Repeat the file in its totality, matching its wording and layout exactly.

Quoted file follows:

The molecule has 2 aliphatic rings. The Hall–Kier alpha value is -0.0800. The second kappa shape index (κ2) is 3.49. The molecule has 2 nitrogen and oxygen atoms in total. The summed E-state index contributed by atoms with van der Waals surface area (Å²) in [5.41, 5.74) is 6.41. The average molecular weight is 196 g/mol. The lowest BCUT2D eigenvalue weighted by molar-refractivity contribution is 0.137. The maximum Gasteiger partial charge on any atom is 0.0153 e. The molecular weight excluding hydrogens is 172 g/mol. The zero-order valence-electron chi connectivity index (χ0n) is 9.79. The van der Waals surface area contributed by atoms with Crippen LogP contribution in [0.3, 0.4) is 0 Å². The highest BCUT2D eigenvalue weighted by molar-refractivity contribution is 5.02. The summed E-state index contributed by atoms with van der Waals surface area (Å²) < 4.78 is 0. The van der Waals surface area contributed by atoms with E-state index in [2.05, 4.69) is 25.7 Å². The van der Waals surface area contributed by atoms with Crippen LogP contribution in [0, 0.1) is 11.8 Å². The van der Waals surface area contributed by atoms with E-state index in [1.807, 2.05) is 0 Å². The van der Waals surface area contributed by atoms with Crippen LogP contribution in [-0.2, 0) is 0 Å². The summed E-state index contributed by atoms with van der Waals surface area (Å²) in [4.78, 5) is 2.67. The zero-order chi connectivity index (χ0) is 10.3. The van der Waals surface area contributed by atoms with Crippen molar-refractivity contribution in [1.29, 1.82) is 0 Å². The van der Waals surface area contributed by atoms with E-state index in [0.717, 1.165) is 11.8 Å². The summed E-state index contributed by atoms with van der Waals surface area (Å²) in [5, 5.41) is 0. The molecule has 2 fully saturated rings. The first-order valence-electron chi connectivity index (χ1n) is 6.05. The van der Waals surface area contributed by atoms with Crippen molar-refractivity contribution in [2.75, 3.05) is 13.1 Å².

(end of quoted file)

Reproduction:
The molecule has 2 aliphatic rings. The Hall–Kier alpha value is -0.0800. The second kappa shape index (κ2) is 3.49. The molecule has 2 nitrogen and oxygen atoms in total. The summed E-state index contributed by atoms with van der Waals surface area (Å²) in [5.41, 5.74) is 6.41. The average molecular weight is 196 g/mol. The lowest BCUT2D eigenvalue weighted by molar-refractivity contribution is 0.137. The maximum Gasteiger partial charge on any atom is 0.0153 e. The molecular weight excluding hydrogens is 172 g/mol. The zero-order valence-electron chi connectivity index (χ0n) is 9.79. The van der Waals surface area contributed by atoms with Crippen LogP contribution in [0.3, 0.4) is 0 Å². The highest BCUT2D eigenvalue weighted by molar-refractivity contribution is 5.02. The summed E-state index contributed by atoms with van der Waals surface area (Å²) < 4.78 is 0. The van der Waals surface area contributed by atoms with E-state index in [2.05, 4.69) is 25.7 Å². The van der Waals surface area contributed by atoms with Crippen LogP contribution in [0, 0.1) is 11.8 Å². The van der Waals surface area contributed by atoms with E-state index in [1.807, 2.05) is 0 Å². The van der Waals surface area contributed by atoms with Crippen LogP contribution in [-0.2, 0) is 0 Å². The summed E-state index contributed by atoms with van der Waals surface area (Å²) in [4.78, 5) is 2.67. The zero-order chi connectivity index (χ0) is 10.3. The van der Waals surface area contributed by atoms with Crippen molar-refractivity contribution in [1.29, 1.82) is 0 Å². The van der Waals surface area contributed by atoms with E-state index in [0.717, 1.165) is 11.8 Å². The summed E-state index contributed by atoms with van der Waals surface area (Å²) in [5, 5.41) is 0. The molecule has 2 fully saturated rings. The first-order valence-electron chi connectivity index (χ1n) is 6.05. The van der Waals surface area contributed by atoms with Crippen molar-refractivity contribution in [2.75, 3.05) is 13.1 Å².